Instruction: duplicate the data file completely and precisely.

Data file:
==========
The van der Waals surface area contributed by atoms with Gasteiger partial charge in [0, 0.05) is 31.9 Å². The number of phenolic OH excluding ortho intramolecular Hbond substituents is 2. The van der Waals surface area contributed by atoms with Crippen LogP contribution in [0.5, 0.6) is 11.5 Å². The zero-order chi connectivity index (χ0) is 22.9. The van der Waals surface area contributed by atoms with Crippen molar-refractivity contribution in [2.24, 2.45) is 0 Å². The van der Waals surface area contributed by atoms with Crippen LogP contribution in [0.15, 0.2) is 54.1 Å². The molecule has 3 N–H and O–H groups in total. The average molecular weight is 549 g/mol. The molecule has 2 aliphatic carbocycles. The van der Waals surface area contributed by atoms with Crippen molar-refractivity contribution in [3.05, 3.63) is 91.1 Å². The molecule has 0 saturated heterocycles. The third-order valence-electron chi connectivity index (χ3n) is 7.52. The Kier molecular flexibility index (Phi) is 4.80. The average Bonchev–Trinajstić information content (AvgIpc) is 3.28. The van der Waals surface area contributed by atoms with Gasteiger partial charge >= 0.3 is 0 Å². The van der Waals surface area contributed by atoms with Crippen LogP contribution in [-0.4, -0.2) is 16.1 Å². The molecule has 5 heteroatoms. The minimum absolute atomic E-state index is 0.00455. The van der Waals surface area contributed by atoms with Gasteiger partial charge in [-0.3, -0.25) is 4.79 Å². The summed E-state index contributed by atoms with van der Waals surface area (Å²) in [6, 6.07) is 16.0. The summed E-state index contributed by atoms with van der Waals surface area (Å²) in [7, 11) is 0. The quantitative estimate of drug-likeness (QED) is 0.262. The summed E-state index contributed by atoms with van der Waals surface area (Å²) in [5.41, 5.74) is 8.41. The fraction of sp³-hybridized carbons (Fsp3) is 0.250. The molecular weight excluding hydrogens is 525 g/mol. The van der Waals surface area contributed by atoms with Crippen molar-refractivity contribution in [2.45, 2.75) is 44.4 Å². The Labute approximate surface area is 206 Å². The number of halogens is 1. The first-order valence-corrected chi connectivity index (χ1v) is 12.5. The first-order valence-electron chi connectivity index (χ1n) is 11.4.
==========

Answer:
The van der Waals surface area contributed by atoms with Gasteiger partial charge in [0, 0.05) is 31.9 Å². The number of phenolic OH excluding ortho intramolecular Hbond substituents is 2. The van der Waals surface area contributed by atoms with Crippen LogP contribution in [0.5, 0.6) is 11.5 Å². The zero-order chi connectivity index (χ0) is 22.9. The van der Waals surface area contributed by atoms with Crippen molar-refractivity contribution in [2.24, 2.45) is 0 Å². The van der Waals surface area contributed by atoms with Crippen LogP contribution in [0.15, 0.2) is 54.1 Å². The molecule has 3 N–H and O–H groups in total. The average molecular weight is 549 g/mol. The molecule has 2 aliphatic carbocycles. The van der Waals surface area contributed by atoms with Crippen molar-refractivity contribution in [3.05, 3.63) is 91.1 Å². The molecule has 0 saturated heterocycles. The third-order valence-electron chi connectivity index (χ3n) is 7.52. The Kier molecular flexibility index (Phi) is 4.80. The average Bonchev–Trinajstić information content (AvgIpc) is 3.28. The van der Waals surface area contributed by atoms with Gasteiger partial charge >= 0.3 is 0 Å². The van der Waals surface area contributed by atoms with Crippen LogP contribution in [-0.4, -0.2) is 16.1 Å². The molecule has 5 heteroatoms. The minimum absolute atomic E-state index is 0.00455. The van der Waals surface area contributed by atoms with Gasteiger partial charge in [-0.3, -0.25) is 4.79 Å². The summed E-state index contributed by atoms with van der Waals surface area (Å²) in [6, 6.07) is 16.0. The summed E-state index contributed by atoms with van der Waals surface area (Å²) in [7, 11) is 0. The quantitative estimate of drug-likeness (QED) is 0.262. The summed E-state index contributed by atoms with van der Waals surface area (Å²) in [5.41, 5.74) is 8.41. The fraction of sp³-hybridized carbons (Fsp3) is 0.250. The molecular weight excluding hydrogens is 525 g/mol. The van der Waals surface area contributed by atoms with Crippen molar-refractivity contribution in [2.45, 2.75) is 44.4 Å². The Labute approximate surface area is 206 Å². The number of halogens is 1. The first-order valence-corrected chi connectivity index (χ1v) is 12.5. The first-order valence-electron chi connectivity index (χ1n) is 11.4.